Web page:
With the ram you hire make sure you give him a quarantine wormer the day before turning him out with your ewes at the very minimum. You don’t want him bringing resistant worms onto your farm.
« Last Edit: August 24, 2019, 08:22:35 am by twizzel »

SallyintNorth

  • Joined Feb 2011
  • Cornwall
  • Rarely short of an opinion but I mean well
Re: Keeping a ram
« Reply #4 on: August 24, 2019, 11:15:22 am »
Keeping a tup with the flock year round can work, but unless you breed all your ewe lambs as hoggs, you do need to be able to separate ewe lambs off at tupping time.

It doesn’t necessarily mean a very protracted lambing.  I kept a Shetland tup with my mixed flock and lambing lasted four weeks on average, pretty much never longer than five weeks.  Shetlands and other primitives, in my experience of doing this in the north of England, don’t come cycling until late October, and a healthy flock with a healthy tup should give you 95% of your lambings in the first cycle (so lambing over three weeks or less) with the stragglers usually within a week to ten days of that.  And, again in my own experience, left to their own devices a ewe often lambs on the same day she was born, and on that same day year after year, so if you only retain those born and lambing in the 95%, your lambings will tighten up year on year.

Some tups can be a nuisance with lambs, but many aren’t - quite the reverse, some become guardians of the flock and are gentle with the lambs; we named one such Dutch Texel “Big Daddy” because of how lovely he was with the lambs.  My experience is that giddy ewe hoggs cause far more upset at lambing time!  I lost a pregnant ewe because of it once, so I don’t now run my hoggs with the lambers until lambing itself has finished and all lambs are at least a week old.  The hoggs still get to see young lambs but aren’t around to cause angst when the mums are actually lambing or in the first few days when the mums are super-protective.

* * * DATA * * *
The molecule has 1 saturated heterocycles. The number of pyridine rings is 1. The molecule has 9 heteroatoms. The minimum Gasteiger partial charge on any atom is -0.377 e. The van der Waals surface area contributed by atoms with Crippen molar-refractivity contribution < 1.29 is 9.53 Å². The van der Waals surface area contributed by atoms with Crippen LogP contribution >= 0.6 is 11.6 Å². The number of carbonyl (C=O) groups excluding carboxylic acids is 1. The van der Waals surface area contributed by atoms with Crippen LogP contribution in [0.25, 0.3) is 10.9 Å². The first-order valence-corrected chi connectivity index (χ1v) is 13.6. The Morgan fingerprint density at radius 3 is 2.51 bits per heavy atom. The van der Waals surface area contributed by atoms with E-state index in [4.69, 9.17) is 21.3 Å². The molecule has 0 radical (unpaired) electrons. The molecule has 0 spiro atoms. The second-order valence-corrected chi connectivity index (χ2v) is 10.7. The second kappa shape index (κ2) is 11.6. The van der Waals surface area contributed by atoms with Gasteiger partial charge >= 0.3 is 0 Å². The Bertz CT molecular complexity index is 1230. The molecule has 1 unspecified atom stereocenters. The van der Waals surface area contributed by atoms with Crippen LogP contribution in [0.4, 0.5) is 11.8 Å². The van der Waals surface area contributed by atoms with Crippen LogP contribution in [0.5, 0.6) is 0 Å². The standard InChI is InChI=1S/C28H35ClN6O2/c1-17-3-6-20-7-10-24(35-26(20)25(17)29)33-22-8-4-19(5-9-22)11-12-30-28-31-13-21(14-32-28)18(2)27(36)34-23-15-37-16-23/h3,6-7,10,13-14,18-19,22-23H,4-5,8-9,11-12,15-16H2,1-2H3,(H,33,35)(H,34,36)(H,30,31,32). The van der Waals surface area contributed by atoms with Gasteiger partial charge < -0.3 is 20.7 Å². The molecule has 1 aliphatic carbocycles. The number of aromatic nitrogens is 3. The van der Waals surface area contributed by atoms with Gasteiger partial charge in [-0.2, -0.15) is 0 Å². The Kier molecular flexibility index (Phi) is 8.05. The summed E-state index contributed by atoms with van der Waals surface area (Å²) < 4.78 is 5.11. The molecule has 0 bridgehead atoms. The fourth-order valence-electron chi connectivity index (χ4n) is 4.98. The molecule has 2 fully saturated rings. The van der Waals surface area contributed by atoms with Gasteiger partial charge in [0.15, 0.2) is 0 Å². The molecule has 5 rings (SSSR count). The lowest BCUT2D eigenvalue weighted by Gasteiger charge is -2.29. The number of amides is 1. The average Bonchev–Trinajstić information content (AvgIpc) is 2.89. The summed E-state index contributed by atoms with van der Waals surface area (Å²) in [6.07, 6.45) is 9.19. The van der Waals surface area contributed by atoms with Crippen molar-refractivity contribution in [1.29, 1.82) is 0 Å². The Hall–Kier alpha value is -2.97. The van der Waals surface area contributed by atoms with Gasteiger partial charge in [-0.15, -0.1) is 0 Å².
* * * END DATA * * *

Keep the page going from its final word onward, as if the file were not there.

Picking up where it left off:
And I’d probably keep a new tup in the field next door from about one month out and until the youngest lambs are a week old for the first time he’s present during lambing.

As to keeping a tup with wethers for company, it doesn’t always work.  Chad had been used to staying with the flock year round, and when we separated him after tupping the first year here in Cornwall, even though he knew his 4 companion wethers really well, he simply couldn’t settle.  We’d expected to keep him a while to put condition back on (that was his third year tupping and there would be daughters entering the flock the following year), but he was so unhappy we just sent him off.  We had him minced in case he was still tuppy, but in fact the meat was some of the best we’d ever eaten! 

My other comment is, if you’re going to keep a tup and keep him separate apart from tupping time, then if you’ve got the paddock to do it, keep two or three wethers for companions, not just one, then they’re still a group while the tup is working.  And if you can and his happiness matters to you, don’t make it always wether lambs he has for company - let him have a pal or two that stay on year on year, so he has adult company. 

(Yes, you could say our sheep are spoiled  ::). We prefer to say that their welfare - physical and emotional - is paramount to us. ;). )
Don't listen to the money men - they know the price of everything and the value of nothing

Live in a cohousing community with small farm for our own use.  Dairy cow, beef cattle, pigs, sheep for meat and fleece, ducks and hens for eggs, veg and fruit growing

bj_cardiff

  • Joined Feb 2017
  • Carmarthenshire
Re: Keeping a ram
« Reply #5 on: August 24, 2019, 05:18:41 pm »
I would say it is much easier to keep a ram all year round than hire a suitable (good) ram when you need one, also you don't know what your introducing to your flock either bringing in a new ram for a short space of time..

I have kept a single ram before (not on his own).. I would keep him with your ram lambs when he arrives, presumably you have separated them from the ewes. I would then put them in with the ewes for tupping and leave them together until the following summer when you wean the lambs. Then when you split the ewe lambs and ram lambs, keep the ram with the ram lambs till he's needed for tupping.

Its possible that you may have a ewe loose a lamb and come back into season in the early spring, but its never happened to me.

tommytink

  • Joined Aug 2018
Re: Keeping a ram
« Reply #6 on: August 25, 2019, 09:34:38 pm »
Thanks all. So he will definitely need a friend! I don’t currently have any ram lambs to put in with him as this will be our first time. I was always thinking about a wether and that they’d stay together but then ram lambs could go with them at weaning time?

I think I have enough field space to accommodate, and I also have an indoor shed area that previous owners said they used for their ram. If I had two rams, when you say you leave them in the shed for a few days, is this literal? I mean, it seems quite a small area? Ours is prob approx 9x9 ft.